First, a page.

Editorial, advisory and prize judging

Among other commitments, I currently serve advisory council of the Institute of Historical Research, London, and on the Wellcome Trust’s Early Career Advisory Groups Shortlisting Group, which follows on from my contributions to their Medical Humanities Early Career Expert Review Group. I am currently a member of History Workshop Journal editorial collective and on the editorial Board for the English Historical Review. I previously served on the Council for the British Society for the History of Science (2017–20). In this role, I also served as a judge for the Hughes Prize and Pickstone Prize. I previously served on the editorial board of Early Popular Visual Culture and advisory board for the relaunched History of Anthropology Newsletter.

I judged the inaugural Olivette Otele Prize judge, awarded by Institute for Historical Research in 2021. I have also judged the Hughes Prize and Pickstone Prize awarded by the British Society for the History of Science.

Flux: parian unpacked

In 2017, I advised on imperial violence and decolonizing museums for this exhibition of Victorian Parian ware curated by Matt Smith and held at the Fitzwilliam Museum, Cambridge. I also wrote an essay for the exhibition catalogue. You can watch me chairing a discussion between Hew Locke and Matt Smith on Commemorating and Contesting Empire with Victorian Ceramics which touches on Parian Ware.

Our migration story

Launched in 2016, this prize-winning website is a major resource supporting GCSE students studying the history of migration to the UK. It was sponsored by the Runnymede Trust. I contributed an article on Exhibiting Foreigners: The Case of Performing ‘Prince’ Lobengula.

'George Catlin: American Indian portraits', National Portrait Gallery, London

Between 2012 and 2013, I was involved in a project with the National Portrait Gallery. A group of my students online content for the NPG's website and gave gallery talks in conjunction with the George Catlin: American Indian Portraits. To find out more about the exhibition see the exhibition's microsite where you can also find the students' films. You can also read blog posts about the project by Sophie Edwards and Shahmima Akhtar.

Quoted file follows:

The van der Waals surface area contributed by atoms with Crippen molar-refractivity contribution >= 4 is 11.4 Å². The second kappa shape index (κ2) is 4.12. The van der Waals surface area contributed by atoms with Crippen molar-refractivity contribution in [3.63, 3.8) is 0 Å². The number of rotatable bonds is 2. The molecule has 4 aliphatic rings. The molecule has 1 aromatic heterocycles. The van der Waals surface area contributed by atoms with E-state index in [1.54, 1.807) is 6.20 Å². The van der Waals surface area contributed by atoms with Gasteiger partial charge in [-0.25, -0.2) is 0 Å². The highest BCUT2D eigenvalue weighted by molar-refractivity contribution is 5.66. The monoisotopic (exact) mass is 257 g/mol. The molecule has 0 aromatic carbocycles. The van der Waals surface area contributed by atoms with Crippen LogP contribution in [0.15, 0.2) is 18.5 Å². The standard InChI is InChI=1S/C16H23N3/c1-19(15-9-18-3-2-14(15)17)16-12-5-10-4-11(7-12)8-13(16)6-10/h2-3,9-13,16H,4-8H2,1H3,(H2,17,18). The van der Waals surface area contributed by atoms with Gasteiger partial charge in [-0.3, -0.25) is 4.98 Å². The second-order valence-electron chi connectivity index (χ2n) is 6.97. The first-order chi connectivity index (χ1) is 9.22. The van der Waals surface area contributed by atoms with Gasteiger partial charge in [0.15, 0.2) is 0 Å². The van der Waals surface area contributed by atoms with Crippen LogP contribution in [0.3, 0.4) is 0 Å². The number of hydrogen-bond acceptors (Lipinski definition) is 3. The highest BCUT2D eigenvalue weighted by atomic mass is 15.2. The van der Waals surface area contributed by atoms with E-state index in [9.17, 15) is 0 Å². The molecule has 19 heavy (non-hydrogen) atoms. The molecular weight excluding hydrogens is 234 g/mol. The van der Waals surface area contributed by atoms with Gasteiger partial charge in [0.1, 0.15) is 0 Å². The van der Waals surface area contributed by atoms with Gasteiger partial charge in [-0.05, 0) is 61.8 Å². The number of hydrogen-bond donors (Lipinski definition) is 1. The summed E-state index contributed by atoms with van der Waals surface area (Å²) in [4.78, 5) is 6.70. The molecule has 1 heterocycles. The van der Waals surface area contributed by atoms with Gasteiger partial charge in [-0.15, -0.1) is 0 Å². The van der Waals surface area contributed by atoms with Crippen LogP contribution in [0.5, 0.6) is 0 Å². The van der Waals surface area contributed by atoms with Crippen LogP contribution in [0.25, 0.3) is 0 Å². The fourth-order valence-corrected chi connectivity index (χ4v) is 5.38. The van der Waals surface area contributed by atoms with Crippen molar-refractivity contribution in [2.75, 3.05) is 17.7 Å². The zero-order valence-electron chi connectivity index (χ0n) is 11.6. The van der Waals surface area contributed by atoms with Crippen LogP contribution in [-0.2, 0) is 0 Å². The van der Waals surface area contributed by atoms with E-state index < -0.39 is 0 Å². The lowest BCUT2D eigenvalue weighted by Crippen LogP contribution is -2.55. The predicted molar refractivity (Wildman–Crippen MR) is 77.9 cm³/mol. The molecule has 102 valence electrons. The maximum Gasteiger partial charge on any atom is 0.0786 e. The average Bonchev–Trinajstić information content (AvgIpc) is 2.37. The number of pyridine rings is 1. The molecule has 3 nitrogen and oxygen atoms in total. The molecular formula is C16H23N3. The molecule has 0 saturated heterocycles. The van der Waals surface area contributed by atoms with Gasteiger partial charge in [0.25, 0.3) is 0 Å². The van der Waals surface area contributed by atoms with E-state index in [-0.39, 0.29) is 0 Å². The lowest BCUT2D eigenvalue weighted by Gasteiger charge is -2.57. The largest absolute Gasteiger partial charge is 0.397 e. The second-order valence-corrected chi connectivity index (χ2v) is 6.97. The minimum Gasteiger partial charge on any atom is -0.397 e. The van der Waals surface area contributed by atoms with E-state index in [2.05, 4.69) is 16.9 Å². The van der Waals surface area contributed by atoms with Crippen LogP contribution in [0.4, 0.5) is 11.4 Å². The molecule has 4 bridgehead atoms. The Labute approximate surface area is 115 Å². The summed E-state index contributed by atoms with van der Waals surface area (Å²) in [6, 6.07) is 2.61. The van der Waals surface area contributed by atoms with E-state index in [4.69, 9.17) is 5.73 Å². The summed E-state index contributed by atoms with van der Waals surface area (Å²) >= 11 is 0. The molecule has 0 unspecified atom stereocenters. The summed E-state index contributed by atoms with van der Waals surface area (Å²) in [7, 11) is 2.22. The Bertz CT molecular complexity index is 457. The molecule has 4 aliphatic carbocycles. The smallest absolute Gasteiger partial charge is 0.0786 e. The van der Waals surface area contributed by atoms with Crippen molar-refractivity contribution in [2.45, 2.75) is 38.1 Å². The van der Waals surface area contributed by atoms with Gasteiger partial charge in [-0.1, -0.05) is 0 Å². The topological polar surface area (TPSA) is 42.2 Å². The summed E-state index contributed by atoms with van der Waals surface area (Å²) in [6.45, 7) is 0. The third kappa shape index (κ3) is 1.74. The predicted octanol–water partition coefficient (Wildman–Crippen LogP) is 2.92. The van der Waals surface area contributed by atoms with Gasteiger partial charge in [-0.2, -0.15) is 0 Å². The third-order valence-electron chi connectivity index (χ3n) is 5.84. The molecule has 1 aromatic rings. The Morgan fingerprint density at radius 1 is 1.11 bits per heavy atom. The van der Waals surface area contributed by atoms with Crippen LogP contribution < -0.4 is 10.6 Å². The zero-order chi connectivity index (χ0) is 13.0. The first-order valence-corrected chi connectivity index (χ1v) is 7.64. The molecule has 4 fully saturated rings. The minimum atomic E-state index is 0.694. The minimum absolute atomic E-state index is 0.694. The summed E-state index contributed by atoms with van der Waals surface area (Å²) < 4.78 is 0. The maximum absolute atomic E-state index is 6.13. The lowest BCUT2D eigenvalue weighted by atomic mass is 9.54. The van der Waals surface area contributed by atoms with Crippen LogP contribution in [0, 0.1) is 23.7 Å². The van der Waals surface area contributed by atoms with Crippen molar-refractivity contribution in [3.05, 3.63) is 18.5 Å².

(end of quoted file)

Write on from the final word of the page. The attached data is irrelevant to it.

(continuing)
Publications

Highlight publications

Qureshi, S 2011, Peoples on Parade: Exhibitions, Empire, and Anthropology in Nineteenth-Century Britain. University of Chicago Press.

Qureshi, S 2020, Time Travelers: Victorian Encounters with Time and History. University of Chicago Press.

Decolonisation Guidance Working Group 2021, Supporting Decolonisation in Museums. <https://www.museumsassociation.org/campaigns/decolonising-museums/supporting-decolonisation-in-museums/>

Qureshi, S 2018, Race, Ethnicity & Equality in UK History: A Report and Resource for Change.

Recent publications

Article

Qureshi, S 2018, 'Short Cuts', London Review of Books.

Qureshi, S 2012, 'Peopling the landscape: Showmen, displayed peoples and travel illustration in nineteenth-century Britain', Early Popular Visual Culture, vol. 10, no. 1, pp. 23-36. https://doi.org/10.1080/17460654.2012.638804

Qureshi, S 2011, 'Robert Gordon Latham, Displayed Peoples and the Natural History of Race, 1854-1866', The Historical Journal, vol. 54, no. 1, pp. 143-166. https://doi.org/10.1017/S0018246X10000609

Qureshi, S 2004, 'Displaying Sara Baartman, the ‘Hottentot Venus’', History of Science, vol. 42, no. 2, pp. 233-257. https://doi.org/10.1177/007327530404200204

Chapter (peer-reviewed)

Qureshi, S 2020, Looking to our ancestors. in A Buckland & S Qureshi (eds), Time Travelers: Victorian Encounters with Time and History. University of Chicago Press, Chicago, IL. <https://press.uchicago.edu/ucp/books/book/chicago/T/bo50699947.html>

Qureshi, S 2017, Science, empire and globalization in the nineteenth century. in J Holmes & S Ruston (eds), The Routledge Research Companion to Nineteenth-Century British Literature and Science. Routledge, pp. 19-29.

Qureshi, S 2014, Dramas of Development: Exhibitions and Evolution in Victorian Britain. in B Lightman & B Zon (eds), Evolution and victorian culture. Cambridge Studies in Nineteenth-Century Literature and Culture, Cambridge University Press, Cambridge, pp. 261-285. <http://www.cambridge.org/us/academic/subjects/literature/english-literature-1830-1900/evolution-and-victorian-culture?format=HB&isbn=9781107028425#9OtfeRm4hdHKoWqR.97>

Qureshi, S 2012, Meeting the Zulus: Displayed Peoples, British Imperialism and the Shows of London, 1853–1879. in J Kember, J Plunkett & J Sullivan (eds), opular Exhibitions, Science and Showmanship, 1840–1914. Science and Culture in the Nineteenth Century, Pickering and Chatto, London, pp. 183-198.

Qureshi, S 2012, Tipu's Tiger and Images of India 1799-2010. in S Longair & J McAleer (eds), Curating Empire: Museums and the British Imperial Experience. Manchester University Press, pp. 207-224.

Chapter

Qureshi, S 2019, A Manifesto for Survival. in To Exist is to Resist : Black Feminism in Europe.

Qureshi, S 2018, Peopling Natural History. in H Curry, N Jardine, JA Secord & EC Spary (eds), Worlds of Natural History. Cambridge University Press, Cambridge, pp. 363-378. https://doi.org/10.1017/9781108225229.023

Qureshi, S 2013, Dying Americans: Race Extinction and Conservation in the New World. in A Swenson & PM (eds), From Plunder to Preservation: Britain and the Heritage of Empire. 1800-1950. Oxford University Press, pp. 269-288.

Book/Film/Article review

Qureshi, S 2017, ''Star-Spangled Racism'' New Statesman, pp. 44-45. <https://www.newstatesman.com/culture/books/2017/08/stamped-beginning-charts-uncomfortable-history-american-racism>

Qureshi, S 2017, ''We Prefer their Company'' London Review of Books, pp. 39-40. <https://www.lrb.co.uk/v39/n12/sadiah-qureshi/we-prefer-their-company>

Review article

Qureshi, S 2020, 'Dodos and Dinosaurs: The History of Extinction', Times Literary Supplement.

View all publications in research portal